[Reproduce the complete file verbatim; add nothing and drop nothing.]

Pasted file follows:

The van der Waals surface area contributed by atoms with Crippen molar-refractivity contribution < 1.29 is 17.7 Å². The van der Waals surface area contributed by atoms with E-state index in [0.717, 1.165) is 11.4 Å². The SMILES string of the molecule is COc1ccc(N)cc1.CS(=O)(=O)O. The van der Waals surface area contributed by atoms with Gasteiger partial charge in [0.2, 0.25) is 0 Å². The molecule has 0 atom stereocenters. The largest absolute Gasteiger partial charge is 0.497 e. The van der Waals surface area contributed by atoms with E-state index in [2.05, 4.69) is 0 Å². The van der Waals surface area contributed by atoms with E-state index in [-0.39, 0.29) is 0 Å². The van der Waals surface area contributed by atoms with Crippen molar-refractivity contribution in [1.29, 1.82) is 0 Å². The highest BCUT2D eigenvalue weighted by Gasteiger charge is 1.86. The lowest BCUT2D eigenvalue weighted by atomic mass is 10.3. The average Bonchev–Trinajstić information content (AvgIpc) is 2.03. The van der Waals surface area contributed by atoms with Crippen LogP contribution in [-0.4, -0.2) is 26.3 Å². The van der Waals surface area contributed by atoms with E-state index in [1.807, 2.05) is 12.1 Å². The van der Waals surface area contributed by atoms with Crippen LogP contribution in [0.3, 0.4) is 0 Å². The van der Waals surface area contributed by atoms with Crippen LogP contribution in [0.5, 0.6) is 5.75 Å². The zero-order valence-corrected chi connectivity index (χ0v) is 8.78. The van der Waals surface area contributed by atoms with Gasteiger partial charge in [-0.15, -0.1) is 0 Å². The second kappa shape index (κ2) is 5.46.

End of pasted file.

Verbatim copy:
The van der Waals surface area contributed by atoms with Crippen molar-refractivity contribution < 1.29 is 17.7 Å². The van der Waals surface area contributed by atoms with E-state index in [0.717, 1.165) is 11.4 Å². The SMILES string of the molecule is COc1ccc(N)cc1.CS(=O)(=O)O. The van der Waals surface area contributed by atoms with Gasteiger partial charge in [0.2, 0.25) is 0 Å². The molecule has 0 atom stereocenters. The largest absolute Gasteiger partial charge is 0.497 e. The van der Waals surface area contributed by atoms with E-state index in [2.05, 4.69) is 0 Å². The van der Waals surface area contributed by atoms with E-state index in [-0.39, 0.29) is 0 Å². The van der Waals surface area contributed by atoms with Crippen molar-refractivity contribution in [1.29, 1.82) is 0 Å². The highest BCUT2D eigenvalue weighted by Gasteiger charge is 1.86. The lowest BCUT2D eigenvalue weighted by atomic mass is 10.3. The average Bonchev–Trinajstić information content (AvgIpc) is 2.03. The van der Waals surface area contributed by atoms with Crippen LogP contribution in [-0.4, -0.2) is 26.3 Å². The van der Waals surface area contributed by atoms with E-state index in [1.807, 2.05) is 12.1 Å². The van der Waals surface area contributed by atoms with Crippen LogP contribution in [0.3, 0.4) is 0 Å². The van der Waals surface area contributed by atoms with Crippen LogP contribution in [0.5, 0.6) is 5.75 Å². The zero-order valence-corrected chi connectivity index (χ0v) is 8.78. The van der Waals surface area contributed by atoms with Gasteiger partial charge in [-0.15, -0.1) is 0 Å². The second kappa shape index (κ2) is 5.46.